Do you know about the nakba? Every year, when Israel commemorates the founding of the nation, the Palestinian people commemorate the nakba, which in Arabic means catastrophe.
Why was it a catastrophe? In just a few weeks time, over 500 Palestinian villages were depopulated, and about 750,000 people made homeless. After all of this time, neither that generation nor any of their descendants have been allowed to return to their homes or villages.
Many fled their homes with their keys in their pockets, never imagining that they’d never set foot inside them again. For us, it was an experience of deep trauma that remains with us to this day and is indeed ongoing. I do not have time to delve into all of the issues here, but suffice it to say that without a resolution to the wider situation, our nakba has not yet come to an end. It continues in the Occupied Palestinian Territories and parts of Israel, where Palestinian homes, villages, and resources continue to be made at risk.
At the anniversary of the 72 years since the Palestinian nakba, a catastrophic decision has been made by the new Israeli government, which has just been formed based on a coalition of the right-wing Likud party led by Prime Minister Netanyahu and the “centrist” Blue and White party led by Gantz.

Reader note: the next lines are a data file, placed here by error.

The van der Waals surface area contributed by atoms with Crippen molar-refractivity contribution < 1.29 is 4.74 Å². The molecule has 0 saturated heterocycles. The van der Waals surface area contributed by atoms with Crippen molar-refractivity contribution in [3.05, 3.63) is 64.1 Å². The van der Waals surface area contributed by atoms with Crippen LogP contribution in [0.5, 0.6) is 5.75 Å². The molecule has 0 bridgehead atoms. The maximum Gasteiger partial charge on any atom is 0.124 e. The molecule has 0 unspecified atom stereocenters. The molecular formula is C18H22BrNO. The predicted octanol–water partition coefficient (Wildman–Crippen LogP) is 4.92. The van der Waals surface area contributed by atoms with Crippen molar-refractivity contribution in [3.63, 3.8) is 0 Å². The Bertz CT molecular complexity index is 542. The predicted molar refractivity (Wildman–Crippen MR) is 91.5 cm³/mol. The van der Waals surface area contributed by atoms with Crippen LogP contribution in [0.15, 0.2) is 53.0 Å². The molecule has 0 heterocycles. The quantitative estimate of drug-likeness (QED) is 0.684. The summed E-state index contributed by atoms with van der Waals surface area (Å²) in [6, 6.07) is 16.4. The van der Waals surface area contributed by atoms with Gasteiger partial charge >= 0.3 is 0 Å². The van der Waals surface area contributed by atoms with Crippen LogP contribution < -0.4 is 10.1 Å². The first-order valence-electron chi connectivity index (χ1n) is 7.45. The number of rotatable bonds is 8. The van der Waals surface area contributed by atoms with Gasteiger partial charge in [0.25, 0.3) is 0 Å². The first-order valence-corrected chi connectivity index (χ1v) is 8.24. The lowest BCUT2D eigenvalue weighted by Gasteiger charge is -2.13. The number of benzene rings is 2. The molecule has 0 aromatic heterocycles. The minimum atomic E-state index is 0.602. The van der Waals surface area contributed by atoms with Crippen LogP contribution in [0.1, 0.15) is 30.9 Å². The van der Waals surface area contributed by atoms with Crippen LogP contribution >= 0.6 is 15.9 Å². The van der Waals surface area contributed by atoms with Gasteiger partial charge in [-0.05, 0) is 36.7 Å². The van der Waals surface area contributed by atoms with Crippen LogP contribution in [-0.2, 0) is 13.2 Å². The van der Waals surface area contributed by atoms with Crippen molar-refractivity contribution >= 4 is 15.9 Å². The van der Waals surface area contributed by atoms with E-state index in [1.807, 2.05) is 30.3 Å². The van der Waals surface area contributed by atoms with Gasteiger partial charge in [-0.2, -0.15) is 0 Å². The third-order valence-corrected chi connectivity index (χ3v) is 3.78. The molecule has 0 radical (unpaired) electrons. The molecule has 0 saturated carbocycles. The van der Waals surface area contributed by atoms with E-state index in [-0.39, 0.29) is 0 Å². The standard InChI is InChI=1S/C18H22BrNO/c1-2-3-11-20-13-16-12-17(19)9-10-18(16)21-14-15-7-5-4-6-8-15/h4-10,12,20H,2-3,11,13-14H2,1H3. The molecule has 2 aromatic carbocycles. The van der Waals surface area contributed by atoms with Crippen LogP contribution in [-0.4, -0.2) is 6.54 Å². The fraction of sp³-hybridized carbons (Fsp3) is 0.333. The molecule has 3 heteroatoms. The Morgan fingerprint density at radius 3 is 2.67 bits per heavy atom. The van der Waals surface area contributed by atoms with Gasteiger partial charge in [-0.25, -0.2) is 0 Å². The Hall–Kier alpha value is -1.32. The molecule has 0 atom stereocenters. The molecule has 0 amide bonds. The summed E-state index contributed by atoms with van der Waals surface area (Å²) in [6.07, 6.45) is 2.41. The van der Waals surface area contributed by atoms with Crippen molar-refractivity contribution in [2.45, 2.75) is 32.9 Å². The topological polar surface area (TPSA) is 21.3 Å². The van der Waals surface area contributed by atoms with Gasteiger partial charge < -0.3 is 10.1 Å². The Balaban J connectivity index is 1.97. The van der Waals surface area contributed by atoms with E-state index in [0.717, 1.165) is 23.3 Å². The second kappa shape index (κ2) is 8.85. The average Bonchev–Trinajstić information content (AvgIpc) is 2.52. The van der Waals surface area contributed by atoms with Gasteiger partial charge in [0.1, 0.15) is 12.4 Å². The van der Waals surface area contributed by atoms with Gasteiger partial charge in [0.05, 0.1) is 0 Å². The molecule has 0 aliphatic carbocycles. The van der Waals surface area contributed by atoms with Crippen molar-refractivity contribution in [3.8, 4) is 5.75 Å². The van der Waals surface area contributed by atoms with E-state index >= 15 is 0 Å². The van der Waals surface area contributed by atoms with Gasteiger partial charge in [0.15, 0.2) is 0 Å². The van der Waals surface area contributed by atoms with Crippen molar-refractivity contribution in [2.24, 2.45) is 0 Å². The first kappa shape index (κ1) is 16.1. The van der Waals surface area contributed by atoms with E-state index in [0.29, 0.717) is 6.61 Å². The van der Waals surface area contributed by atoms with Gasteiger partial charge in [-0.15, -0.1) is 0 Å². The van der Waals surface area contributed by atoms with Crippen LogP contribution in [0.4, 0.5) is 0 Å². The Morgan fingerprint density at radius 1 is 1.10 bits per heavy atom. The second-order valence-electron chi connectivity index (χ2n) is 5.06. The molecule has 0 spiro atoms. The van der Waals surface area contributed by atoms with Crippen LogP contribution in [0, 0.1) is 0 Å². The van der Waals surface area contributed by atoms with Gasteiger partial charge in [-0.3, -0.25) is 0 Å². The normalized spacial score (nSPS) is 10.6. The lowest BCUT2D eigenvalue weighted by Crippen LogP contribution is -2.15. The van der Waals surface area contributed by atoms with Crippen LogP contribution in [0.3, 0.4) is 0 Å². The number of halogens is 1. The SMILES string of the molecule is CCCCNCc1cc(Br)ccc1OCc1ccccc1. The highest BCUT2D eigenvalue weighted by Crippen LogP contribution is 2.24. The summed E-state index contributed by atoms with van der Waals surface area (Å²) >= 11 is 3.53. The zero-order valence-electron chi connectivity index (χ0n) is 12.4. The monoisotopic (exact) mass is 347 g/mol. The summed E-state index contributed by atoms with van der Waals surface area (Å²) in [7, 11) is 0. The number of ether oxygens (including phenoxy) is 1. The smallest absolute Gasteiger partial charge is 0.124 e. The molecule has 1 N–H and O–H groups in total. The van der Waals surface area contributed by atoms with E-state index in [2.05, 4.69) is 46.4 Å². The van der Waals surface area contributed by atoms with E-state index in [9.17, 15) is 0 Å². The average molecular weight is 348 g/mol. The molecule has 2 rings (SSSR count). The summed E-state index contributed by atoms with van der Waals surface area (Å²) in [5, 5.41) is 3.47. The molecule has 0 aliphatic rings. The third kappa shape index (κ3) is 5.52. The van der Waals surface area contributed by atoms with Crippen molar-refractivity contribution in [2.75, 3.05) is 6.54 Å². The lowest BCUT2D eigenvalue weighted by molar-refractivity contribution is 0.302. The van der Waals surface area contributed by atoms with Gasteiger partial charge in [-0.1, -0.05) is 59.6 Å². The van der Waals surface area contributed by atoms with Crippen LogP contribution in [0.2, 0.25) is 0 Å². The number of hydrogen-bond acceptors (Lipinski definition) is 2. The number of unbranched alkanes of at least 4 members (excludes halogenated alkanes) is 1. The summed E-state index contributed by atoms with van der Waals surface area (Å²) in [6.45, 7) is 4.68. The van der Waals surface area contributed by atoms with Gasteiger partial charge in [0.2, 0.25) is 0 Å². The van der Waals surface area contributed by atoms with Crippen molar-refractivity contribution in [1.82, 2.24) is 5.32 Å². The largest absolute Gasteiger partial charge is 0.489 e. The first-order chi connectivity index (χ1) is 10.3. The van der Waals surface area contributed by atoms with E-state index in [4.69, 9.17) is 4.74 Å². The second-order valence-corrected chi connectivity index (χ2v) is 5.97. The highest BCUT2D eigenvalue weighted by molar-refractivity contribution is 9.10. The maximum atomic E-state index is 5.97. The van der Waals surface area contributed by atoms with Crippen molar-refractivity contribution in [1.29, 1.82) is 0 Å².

Anyone who has been following the news here knows that it took the Israeli government three elections and political games on many sides in order to finally form the current government. This unity coalition was certainly not expected by the Israeli voting public, and many people do not anticipate it to last – but for now, politics is politics!
A major agenda that was proposed by this new government, and encouraged by the current U.S. administration, is the annexation of over 30 percent of the West Bank — an area that is home to hundreds of Palestinian communities. Of course, thousands of acres of homes and land and resources that belong to Palestinians will be confiscated at the moment Israel declares its sovereignty over them.
Sadly, every time Israel makes a unilateral decision on issues related to the Land, it puts another nail in the coffin of the peace process as well as the two-state solution that was supposed to happen a long time ago.
As an Evangelical leader that was born and raised in this conflict-torn land, it grieves me deeply to see how many opportunities have been missed during my lifetime to achieve agreements that could lead to peace and justice for all in the Holy Land.
Certainly, it is also very painful to see how many Evangelical leaders from other parts of the world take an oppositional stance towards any agreement leading to a just peace for both nations.
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SOURCE: Christian Post, Jack Sara